WASHINGTON D.C. – Legislation that allows the lethal taking of sea lions that prey on at-risk fish populations on the Columbia River and select tributaries in Washington, Oregon and Idaho has been signed into law by President Donald Trump.
The bipartisan bill, co-sponsored by Sen. James Risch, R-Idaho, and Sen. Maria Cantwell, D-Wash., makes slight changes to the Marine Mammal Protection Act of 1972, which lays out prohibitions for killing marine mammals, and institutes a permit process for the lethal taking of sea lions. Permit holders are legally allowed to kill sea lions that are part of a population and/or stock that is not classified as being depleted or at risk.
The signing of the bill by President Trump was the culmination of years of hard work and advocacy to bring attention to the issue. Moses Lake resident Rick Graser, who spent 31 years as a fishing guide, was at the forefront of the fight for a fix to come about and says he is relieved to see it come. But at the same time, he says, it could have come sooner.
“It was a lot of hard work and I’m just thrilled that this thing has gone through. I still make the stance that we are not to the point of killing all of the sea lions, but their numbers need to get back under control.”
The permits are good for up to five years, can be renewed and set the total number of seal lions to be killed annually at no greater than 10 percent of the annual potential biological removal of the animals.
In order for a sea lion to be eligible for lethal removal the animal must have been previously captured and branded by a fishery, have been observed for at least five days on the river and must have been subjected to hazing techniques and been observed eating a salmon or steelhead.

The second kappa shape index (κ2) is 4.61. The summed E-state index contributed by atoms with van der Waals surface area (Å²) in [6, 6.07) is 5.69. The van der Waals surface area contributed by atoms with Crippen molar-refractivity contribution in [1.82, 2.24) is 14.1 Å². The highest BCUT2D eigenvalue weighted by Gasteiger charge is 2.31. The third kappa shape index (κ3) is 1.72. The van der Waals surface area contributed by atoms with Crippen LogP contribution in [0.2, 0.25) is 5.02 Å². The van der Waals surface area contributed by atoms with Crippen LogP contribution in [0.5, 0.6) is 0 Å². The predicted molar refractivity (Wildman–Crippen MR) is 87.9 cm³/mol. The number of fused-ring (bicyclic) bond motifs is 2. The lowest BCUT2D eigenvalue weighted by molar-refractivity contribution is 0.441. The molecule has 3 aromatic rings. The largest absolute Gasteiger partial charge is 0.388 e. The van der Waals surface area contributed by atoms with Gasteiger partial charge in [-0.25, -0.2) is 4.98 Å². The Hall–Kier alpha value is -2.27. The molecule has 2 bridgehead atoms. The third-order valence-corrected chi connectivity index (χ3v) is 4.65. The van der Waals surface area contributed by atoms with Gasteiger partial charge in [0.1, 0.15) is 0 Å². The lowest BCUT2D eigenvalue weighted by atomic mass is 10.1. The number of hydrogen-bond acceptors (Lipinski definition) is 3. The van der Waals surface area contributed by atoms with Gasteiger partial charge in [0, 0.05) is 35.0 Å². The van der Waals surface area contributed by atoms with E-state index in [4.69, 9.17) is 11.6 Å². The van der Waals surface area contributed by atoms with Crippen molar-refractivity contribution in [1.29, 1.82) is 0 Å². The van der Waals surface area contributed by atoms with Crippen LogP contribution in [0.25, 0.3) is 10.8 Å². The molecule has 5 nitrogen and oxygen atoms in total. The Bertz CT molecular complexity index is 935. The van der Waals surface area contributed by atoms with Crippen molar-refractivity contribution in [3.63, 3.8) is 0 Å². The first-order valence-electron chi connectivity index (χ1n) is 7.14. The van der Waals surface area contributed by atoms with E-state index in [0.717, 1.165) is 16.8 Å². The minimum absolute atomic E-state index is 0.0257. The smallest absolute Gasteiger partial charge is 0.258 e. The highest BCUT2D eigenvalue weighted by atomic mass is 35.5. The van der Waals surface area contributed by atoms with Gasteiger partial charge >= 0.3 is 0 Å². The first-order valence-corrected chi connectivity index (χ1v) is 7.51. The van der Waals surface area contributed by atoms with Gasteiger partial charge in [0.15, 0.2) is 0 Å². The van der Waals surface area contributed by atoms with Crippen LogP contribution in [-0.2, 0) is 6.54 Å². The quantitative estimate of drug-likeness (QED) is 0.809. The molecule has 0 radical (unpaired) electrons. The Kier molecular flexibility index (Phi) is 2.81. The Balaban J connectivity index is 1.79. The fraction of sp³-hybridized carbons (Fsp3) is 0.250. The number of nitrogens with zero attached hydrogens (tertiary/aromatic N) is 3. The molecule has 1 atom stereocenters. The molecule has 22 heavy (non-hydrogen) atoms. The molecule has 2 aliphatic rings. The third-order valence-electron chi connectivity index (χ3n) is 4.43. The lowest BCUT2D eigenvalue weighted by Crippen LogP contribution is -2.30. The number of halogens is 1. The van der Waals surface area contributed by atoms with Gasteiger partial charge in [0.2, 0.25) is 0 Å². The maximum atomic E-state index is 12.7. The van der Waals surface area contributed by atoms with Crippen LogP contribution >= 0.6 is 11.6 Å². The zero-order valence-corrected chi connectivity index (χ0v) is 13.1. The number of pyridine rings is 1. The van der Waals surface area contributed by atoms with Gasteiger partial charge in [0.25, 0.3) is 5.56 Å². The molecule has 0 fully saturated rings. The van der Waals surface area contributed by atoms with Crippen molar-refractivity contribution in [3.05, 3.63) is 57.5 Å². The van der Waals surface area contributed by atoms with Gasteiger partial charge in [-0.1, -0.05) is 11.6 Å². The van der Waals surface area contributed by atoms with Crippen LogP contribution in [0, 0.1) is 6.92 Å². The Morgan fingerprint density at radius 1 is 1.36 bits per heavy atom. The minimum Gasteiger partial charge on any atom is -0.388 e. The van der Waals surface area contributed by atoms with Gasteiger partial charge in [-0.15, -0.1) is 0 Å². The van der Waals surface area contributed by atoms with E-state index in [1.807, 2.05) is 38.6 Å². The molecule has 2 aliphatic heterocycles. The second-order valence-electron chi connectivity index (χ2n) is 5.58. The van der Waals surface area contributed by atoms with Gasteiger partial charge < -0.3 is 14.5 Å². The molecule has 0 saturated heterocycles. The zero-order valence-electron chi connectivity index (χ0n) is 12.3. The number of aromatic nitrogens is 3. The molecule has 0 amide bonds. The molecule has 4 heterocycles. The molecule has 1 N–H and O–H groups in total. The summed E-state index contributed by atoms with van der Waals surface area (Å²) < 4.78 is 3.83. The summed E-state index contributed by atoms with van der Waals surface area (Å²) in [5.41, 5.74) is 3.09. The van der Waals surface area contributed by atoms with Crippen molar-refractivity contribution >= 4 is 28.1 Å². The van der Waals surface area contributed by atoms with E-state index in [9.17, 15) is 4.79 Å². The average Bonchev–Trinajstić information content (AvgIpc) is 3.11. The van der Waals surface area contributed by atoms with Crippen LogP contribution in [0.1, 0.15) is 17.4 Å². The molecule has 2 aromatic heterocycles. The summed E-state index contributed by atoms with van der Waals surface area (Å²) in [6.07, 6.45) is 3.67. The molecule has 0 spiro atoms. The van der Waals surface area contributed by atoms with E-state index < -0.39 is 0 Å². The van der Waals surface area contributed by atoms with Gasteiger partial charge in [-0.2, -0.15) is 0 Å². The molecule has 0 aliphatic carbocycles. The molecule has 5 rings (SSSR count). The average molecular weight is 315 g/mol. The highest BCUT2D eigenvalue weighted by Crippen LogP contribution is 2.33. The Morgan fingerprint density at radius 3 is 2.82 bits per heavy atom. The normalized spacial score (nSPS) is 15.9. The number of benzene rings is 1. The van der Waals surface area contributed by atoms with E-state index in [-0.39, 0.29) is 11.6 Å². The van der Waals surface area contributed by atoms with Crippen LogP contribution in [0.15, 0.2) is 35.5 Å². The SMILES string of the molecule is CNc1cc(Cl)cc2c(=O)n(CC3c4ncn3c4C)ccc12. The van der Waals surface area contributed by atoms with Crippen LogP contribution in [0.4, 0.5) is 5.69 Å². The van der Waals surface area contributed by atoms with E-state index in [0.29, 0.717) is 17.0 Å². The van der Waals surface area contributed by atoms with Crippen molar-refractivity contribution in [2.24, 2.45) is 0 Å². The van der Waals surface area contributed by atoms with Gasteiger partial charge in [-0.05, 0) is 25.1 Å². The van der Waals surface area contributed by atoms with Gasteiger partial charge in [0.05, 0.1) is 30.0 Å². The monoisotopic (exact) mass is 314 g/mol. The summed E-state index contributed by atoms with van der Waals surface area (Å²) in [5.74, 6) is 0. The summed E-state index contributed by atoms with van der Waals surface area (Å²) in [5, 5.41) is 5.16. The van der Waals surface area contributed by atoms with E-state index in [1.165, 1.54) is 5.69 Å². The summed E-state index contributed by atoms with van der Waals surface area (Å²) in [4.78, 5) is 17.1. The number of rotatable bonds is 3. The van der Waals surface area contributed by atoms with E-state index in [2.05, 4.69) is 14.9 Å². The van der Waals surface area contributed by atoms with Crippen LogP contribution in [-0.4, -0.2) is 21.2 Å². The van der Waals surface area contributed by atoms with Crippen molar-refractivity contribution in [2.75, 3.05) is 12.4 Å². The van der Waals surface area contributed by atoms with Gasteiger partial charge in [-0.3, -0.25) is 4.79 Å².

“The way the fish runs have gone down and the damage these sea lions have done it is going to take years to repair the runs to where they were before the sea lions showed up,” Graser said.
The U.S. Army Corps of Engineers has been keep statistics on sea lion predation on salmon/steelhead directly below Bonneville Dam in Washington from January through May each year since 2002. California sea lions have been migrating north from California since the mid-1980s and their numbers have varied over the years, but during the 16-year time span almost 4,000 fish have been consumed by the animals each year below the dam. Estimates put the total number of wild salmon populations in the Upper Columbia River and Snake Rivers that are at risk of predation by sea lions below the dam at 32.
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